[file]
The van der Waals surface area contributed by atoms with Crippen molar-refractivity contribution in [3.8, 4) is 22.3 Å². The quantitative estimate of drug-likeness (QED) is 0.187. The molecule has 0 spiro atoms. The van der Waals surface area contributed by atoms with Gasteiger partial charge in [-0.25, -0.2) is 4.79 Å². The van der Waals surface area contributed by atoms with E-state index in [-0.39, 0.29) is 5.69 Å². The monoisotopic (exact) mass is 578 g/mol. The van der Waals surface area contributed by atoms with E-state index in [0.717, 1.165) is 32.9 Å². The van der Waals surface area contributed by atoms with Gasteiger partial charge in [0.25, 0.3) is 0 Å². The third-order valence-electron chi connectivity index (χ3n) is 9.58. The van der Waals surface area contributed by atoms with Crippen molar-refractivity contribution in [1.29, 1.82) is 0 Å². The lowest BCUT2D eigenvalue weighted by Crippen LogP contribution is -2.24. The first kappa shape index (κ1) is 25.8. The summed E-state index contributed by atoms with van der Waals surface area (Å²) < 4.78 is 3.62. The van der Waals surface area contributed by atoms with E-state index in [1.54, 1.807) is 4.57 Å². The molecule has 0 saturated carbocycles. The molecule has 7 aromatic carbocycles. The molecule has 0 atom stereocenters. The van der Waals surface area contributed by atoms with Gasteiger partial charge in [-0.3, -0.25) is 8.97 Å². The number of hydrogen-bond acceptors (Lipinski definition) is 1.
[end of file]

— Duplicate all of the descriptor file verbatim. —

The van der Waals surface area contributed by atoms with Crippen molar-refractivity contribution in [3.8, 4) is 22.3 Å². The quantitative estimate of drug-likeness (QED) is 0.187. The molecule has 0 spiro atoms. The van der Waals surface area contributed by atoms with Gasteiger partial charge in [-0.25, -0.2) is 4.79 Å². The van der Waals surface area contributed by atoms with E-state index in [-0.39, 0.29) is 5.69 Å². The monoisotopic (exact) mass is 578 g/mol. The van der Waals surface area contributed by atoms with E-state index in [0.717, 1.165) is 32.9 Å². The van der Waals surface area contributed by atoms with Gasteiger partial charge in [0.25, 0.3) is 0 Å². The third-order valence-electron chi connectivity index (χ3n) is 9.58. The van der Waals surface area contributed by atoms with Crippen molar-refractivity contribution in [1.29, 1.82) is 0 Å². The lowest BCUT2D eigenvalue weighted by Crippen LogP contribution is -2.24. The first kappa shape index (κ1) is 25.8. The summed E-state index contributed by atoms with van der Waals surface area (Å²) < 4.78 is 3.62. The van der Waals surface area contributed by atoms with E-state index in [1.54, 1.807) is 4.57 Å². The molecule has 0 saturated carbocycles. The molecule has 7 aromatic carbocycles. The molecule has 0 atom stereocenters. The van der Waals surface area contributed by atoms with Gasteiger partial charge in [-0.3, -0.25) is 8.97 Å². The number of hydrogen-bond acceptors (Lipinski definition) is 1.